Personally, I have a bit of a ‘see-saw’ relationship with the top wine from Chateau Mouton Rothschild. The prestigious First-Growth Chateau from Pauillac is responsible for some of the most profound wine experiences of my life, and also the most disappointing. I suppose when such lofty expectations and price-tags are placed upon some wines, it is easy to be underwhelmed.
1982 Baron Philippe de Rothschild Chateau Mouton Rothschild
The 1982 Chateau Mouton Rothschild is one of the most iconic and inspiring Bordeaux I’ve had the pleasure to taste. The legendary vintage collected many trophies, but perhaps this 100 pointer from Robert Parker is the most iconic of the class. The wine seemed eternal. If, as a child, you were fortunate to meet one of your sports heroes, you may recall the overwhelming sense of power and almost godliness that loomed over you in their presence. To be so awe-struck by a larger than life character is one of the most memorable sensations I experienced as a child. There are few times in my life since that I have been overcome with the same emotions as an adult. Once was at the feet of Michelangelo’s David in Florence, another was after tasting the 1982 Chateau Mouton Rothschild. (Average price £1400 per bottle)
2000 Baron Philippe de Rothschild Chateau Mouton Rothschild
At an almost identical retail price (Average price £1,300-£1499), the 2000 Chateau Mouton Rothschild has been lauded by many critics and merchants as a trophy worthy of lofty comparisons to its iconic older brother. The memorable design of the unique bottle only adds to the mystique of the wine and the elevation of its already sky-high prestige.
Imagine then the disappointment when I tasted a wine that fell a bit heavily and flat. It felt slightly over-ripened, over-oaked, and lacking the structure and tension to truly demand one’s attention. While there were plenty of appetising flavours and aromas, overall it lacked the posture needed for an impressive evolution deep into the future. Fairly or not, when a wine’s price climbs into this category, the expectations for profoundness surely climb with it. And with this price-tag, I will recommend my clients put the money elsewhere 10 times out of 10.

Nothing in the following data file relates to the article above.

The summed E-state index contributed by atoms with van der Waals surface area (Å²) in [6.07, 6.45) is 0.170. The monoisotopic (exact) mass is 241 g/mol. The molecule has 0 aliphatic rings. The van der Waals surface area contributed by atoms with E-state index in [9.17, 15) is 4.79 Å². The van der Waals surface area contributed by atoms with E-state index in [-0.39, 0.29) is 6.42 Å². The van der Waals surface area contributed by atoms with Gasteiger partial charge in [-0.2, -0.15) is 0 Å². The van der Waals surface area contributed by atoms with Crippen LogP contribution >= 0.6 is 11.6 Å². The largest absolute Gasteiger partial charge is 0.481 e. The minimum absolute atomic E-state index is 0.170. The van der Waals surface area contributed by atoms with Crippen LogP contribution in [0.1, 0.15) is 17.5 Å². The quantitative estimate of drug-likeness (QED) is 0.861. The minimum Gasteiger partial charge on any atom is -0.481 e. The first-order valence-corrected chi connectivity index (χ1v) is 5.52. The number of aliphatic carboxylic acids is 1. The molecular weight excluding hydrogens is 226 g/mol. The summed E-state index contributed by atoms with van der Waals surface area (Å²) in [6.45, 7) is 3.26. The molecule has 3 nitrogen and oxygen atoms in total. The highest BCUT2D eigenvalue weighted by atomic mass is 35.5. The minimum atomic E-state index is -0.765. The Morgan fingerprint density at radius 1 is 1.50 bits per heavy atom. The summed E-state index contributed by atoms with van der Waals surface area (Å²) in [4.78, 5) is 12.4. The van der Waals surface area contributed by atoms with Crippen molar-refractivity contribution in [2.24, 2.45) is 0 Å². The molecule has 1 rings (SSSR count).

So this is my personal Chateau Mouton Rothschild spectrum. I am the proudest ambassador of one trophy and the harshest critic of another. Between both ends I have found much pleasure and delight.
1996 Baron Philippe de Rothschild Chateau Mouton Rothschild
When considering relative value of this great estate, I am constantly amazed that whole vintages are often overlooked. At about one third of the price of the 2000, the 1996 Chateau Mouton Rothschild (£525 in stock at The Good Wine Shop) shines powerfully. It has all of the classic, masculine aromas you would hope for including cedar, tobacco, & cooked meat; countered with voluptuous, seductive black fruits and currants all on top of a captivating structure and fine, gripping tannins. I not-so-shyly expect the ’96 to age longer and more gracefully than the ’00.
2004 Baron Philippe de Rothschild Chateau Mouton Rothschild
For even greater value, the 2004 Chateau Mouton Rothschild (£399 in stock at The Good Wine Shop) flies well under the radar. Admittedly, this is not the Mouton to lay down in the cellar for decades to come. But for an impressive drinking experience, there are few Bordeaux First Growths which you will find at this price and perhaps none which will deliver the same pleasure or value.
At Chateau Mouton Rothschild, 2004 was the first vintage under Philippe Dhalluin who persuaded the late Philippine de Rothschild to institute a stricter selection with respect to the wine. They produced far fewer bottles than had been released in previous vintages, focusing instead on the highest level of quality. In a somewhat challenging vintage, Mons. Dhalluin crafted a great wine with restraint and uncompromised integrity by limiting what he allowed to go into their top label.
I have been shouting to anyone who will listen that 2004 is my favourite current drinking vintage of Left-Bank Bordeaux since the turn of the millennium, and this is certainly one of the best of the lot. Dense fruits, seductive tannins, and wonderful hints of cedar and tobacco. The wine has a bit of a forest-y character which contrasts beautifully against the soft fruit aromas and smooth but structured mouthfeel. A true pleasure to drink now.
There is a chance you are reading this and the 2000 Chateau Mouton Rothschild is your “Michelangelo’s David”. And I love that. I love how unique the experience is and how individual everyone’s palates are…
But it does seem like a good excuse to cook some lamb, crack open a bottle of Mouton and discuss our disagreements until the glasses are empty. Cheers!